Elsevier already has an awesomely wonderful reputation as an academic publisher, but even by their standards, this (free reg. required) is pretty extraordinary.
Merck paid an undisclosed sum to Elsevier to produce several volumes of a publication that had the look of a peer-reviewed medical journal, but contained only reprinted or summarized articles—most of which presented data favorable to Merck products—that appeared to act solely as marketing tools with no disclosure of company sponsorship.
…The Australasian Journal of Bone and Joint Medicine, which was published by Exerpta [HF-sic] Medica, a division of scientific publishing juggernaut Elsevier, is not indexed in the MEDLINE database, and has no website (not even a defunct one).
… In testimony provided at the trial last week, which was obtained by The Scientist, George Jelinek, an Australian physician and long-time member of the World Association of Medical Editors, reviewed four issues of the journal that were published from 2003-2004. An “average reader” (presumably a doctor) could easily mistake the publication for a “genuine” peer reviewed medical journal, he said in his testimony. “Only close inspection of the journals, along with knowledge of medical journals and publishing conventions, enabled me to determine that the Journal was not, in fact, a peer reviewed medical journal, but instead a marketing publication for MSD[A].”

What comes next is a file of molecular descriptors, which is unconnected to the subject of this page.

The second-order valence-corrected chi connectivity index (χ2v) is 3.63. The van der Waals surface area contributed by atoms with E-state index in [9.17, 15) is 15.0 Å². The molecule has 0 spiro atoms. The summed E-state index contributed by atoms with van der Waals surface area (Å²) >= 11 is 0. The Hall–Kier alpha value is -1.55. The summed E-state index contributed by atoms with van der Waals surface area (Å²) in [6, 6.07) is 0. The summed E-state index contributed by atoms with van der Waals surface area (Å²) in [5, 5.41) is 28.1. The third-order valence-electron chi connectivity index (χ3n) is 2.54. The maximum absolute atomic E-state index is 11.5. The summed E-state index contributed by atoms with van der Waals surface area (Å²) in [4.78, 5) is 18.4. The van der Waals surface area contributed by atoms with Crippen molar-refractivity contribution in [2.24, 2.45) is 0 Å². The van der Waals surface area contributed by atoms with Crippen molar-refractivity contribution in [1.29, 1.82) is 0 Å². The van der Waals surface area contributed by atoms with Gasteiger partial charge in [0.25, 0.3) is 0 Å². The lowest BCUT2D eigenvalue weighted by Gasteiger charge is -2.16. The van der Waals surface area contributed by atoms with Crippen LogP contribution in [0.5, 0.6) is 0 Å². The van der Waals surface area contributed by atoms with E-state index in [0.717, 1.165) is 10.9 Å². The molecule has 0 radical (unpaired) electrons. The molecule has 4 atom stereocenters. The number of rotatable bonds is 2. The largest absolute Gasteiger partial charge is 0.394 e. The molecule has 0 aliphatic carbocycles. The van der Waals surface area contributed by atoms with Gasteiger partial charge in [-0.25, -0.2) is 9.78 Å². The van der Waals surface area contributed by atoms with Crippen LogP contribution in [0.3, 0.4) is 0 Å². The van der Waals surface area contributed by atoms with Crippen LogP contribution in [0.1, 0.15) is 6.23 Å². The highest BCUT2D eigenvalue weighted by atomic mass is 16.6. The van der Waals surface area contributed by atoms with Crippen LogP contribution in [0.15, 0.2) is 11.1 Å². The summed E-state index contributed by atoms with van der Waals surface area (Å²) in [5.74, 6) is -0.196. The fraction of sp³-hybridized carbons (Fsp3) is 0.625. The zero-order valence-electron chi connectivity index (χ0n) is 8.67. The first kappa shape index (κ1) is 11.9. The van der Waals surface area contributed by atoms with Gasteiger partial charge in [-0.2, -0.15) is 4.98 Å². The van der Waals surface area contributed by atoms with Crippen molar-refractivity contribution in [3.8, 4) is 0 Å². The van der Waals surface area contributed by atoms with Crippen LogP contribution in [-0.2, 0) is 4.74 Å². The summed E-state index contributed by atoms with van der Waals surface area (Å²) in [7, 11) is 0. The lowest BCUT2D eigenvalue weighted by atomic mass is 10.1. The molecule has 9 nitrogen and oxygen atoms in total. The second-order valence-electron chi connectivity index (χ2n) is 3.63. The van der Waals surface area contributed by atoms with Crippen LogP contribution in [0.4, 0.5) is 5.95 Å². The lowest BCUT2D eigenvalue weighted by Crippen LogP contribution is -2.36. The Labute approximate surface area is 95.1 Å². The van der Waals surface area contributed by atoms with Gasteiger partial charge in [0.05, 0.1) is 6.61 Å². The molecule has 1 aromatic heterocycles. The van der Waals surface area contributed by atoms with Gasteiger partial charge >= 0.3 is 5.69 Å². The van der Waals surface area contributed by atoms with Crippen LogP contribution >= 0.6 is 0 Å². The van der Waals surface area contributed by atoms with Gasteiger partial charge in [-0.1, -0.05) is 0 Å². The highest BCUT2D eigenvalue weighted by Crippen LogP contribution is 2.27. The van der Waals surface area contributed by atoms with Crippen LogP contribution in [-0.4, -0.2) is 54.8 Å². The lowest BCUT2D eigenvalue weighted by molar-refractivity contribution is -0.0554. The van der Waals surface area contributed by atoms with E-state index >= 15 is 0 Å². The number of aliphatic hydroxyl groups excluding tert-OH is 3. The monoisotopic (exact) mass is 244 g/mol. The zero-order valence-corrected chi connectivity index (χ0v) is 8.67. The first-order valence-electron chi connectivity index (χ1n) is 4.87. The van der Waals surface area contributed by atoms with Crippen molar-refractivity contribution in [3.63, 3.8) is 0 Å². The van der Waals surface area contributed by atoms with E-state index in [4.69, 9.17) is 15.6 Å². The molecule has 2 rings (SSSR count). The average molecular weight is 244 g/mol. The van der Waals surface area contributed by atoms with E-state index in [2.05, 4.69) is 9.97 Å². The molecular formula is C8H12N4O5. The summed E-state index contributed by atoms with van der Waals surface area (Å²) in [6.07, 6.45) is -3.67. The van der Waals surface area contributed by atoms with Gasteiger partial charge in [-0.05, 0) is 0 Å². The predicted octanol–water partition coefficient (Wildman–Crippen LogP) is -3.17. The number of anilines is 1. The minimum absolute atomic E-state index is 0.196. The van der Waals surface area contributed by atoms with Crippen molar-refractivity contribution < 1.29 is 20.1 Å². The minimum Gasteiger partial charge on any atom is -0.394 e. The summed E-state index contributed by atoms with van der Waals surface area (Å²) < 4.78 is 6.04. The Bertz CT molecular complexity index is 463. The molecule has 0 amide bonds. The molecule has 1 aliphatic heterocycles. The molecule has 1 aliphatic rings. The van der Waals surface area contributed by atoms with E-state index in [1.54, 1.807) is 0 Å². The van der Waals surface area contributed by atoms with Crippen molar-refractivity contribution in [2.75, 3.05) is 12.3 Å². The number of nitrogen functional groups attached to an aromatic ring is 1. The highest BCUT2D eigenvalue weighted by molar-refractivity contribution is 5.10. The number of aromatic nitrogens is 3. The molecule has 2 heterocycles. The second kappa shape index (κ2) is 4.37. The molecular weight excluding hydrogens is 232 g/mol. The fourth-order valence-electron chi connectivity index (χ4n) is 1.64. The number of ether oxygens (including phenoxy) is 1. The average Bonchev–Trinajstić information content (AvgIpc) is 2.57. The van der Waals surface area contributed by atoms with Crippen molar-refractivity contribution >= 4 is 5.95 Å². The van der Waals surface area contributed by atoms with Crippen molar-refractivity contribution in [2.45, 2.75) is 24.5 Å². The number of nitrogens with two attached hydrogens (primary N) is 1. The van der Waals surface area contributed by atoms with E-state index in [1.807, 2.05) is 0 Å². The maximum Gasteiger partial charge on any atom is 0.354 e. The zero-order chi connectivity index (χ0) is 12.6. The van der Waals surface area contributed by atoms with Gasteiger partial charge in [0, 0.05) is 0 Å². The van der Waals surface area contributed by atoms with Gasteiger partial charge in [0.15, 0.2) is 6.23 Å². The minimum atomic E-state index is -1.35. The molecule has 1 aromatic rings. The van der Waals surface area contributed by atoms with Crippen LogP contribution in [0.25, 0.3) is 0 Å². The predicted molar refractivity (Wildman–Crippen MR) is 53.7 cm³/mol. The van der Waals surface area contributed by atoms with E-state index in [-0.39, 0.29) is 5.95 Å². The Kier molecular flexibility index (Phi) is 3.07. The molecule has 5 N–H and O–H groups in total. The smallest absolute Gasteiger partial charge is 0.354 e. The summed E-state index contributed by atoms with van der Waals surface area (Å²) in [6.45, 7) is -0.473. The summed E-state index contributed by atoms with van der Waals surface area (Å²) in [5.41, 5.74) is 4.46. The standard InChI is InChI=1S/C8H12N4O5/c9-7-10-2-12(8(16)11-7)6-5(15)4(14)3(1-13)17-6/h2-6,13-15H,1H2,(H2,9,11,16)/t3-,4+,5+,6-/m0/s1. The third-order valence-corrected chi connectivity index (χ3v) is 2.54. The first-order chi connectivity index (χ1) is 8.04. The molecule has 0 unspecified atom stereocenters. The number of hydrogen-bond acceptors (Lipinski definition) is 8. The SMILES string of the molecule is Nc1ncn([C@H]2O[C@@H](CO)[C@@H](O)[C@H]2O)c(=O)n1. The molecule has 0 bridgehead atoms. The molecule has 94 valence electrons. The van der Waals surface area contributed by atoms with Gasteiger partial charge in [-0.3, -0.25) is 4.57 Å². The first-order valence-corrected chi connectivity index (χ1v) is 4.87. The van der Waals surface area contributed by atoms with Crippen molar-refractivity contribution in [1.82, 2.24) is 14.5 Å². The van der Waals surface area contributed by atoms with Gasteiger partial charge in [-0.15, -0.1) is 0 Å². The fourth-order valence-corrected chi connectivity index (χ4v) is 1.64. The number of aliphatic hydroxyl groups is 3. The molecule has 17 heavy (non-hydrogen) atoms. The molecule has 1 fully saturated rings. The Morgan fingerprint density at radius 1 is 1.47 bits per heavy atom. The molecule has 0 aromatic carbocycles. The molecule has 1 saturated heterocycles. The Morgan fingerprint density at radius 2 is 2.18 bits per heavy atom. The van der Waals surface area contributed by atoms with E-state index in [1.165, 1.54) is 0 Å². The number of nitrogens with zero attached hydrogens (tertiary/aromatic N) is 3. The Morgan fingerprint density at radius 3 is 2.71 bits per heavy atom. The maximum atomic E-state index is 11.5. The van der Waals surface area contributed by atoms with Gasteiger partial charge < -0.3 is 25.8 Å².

He also stated that four of the 21 articles featured in the first issue he reviewed referred to Fosamax. In the second issue, nine of the 29 articles related to Vioxx, and another 12 to Fosamax. All of these articles presented positive conclusions regarding the MSDA drugs. “I can understand why a pharmaceutical company would collect a number of research papers with results favourable to their products and make these available to doctors,” Jelinek said at the trial. “This is straightforward marketing.”
… Lurie, in examining two of the issues for The Scientist, agreed that one particularly strange element of the Australasian Journal of Bone and Joint Medicine is that it contains “review” articles that cite just one or two references. “I’ve never seen anything quite like this,” he said. “Reviews are usually swimming in references.”
Elsevier acknowledged that Merck had sponsored the publication, but did not disclose the amount the drug company paid. In a statement emailed to The Scientist, Elsevier said that the company “does not today consider a compilation of reprinted articles a ‘Journal’.”
“Elsevier acknowledges the concern that the journals in question didn’t have the appropriate disclosures,” the statement continued. “It is worth noting that project in question was produced 6 years ago and disclosure protocols have evolved since 2003. Elsevier’s current disclosure policies meet the rigor and requirements of the current publishing environment.”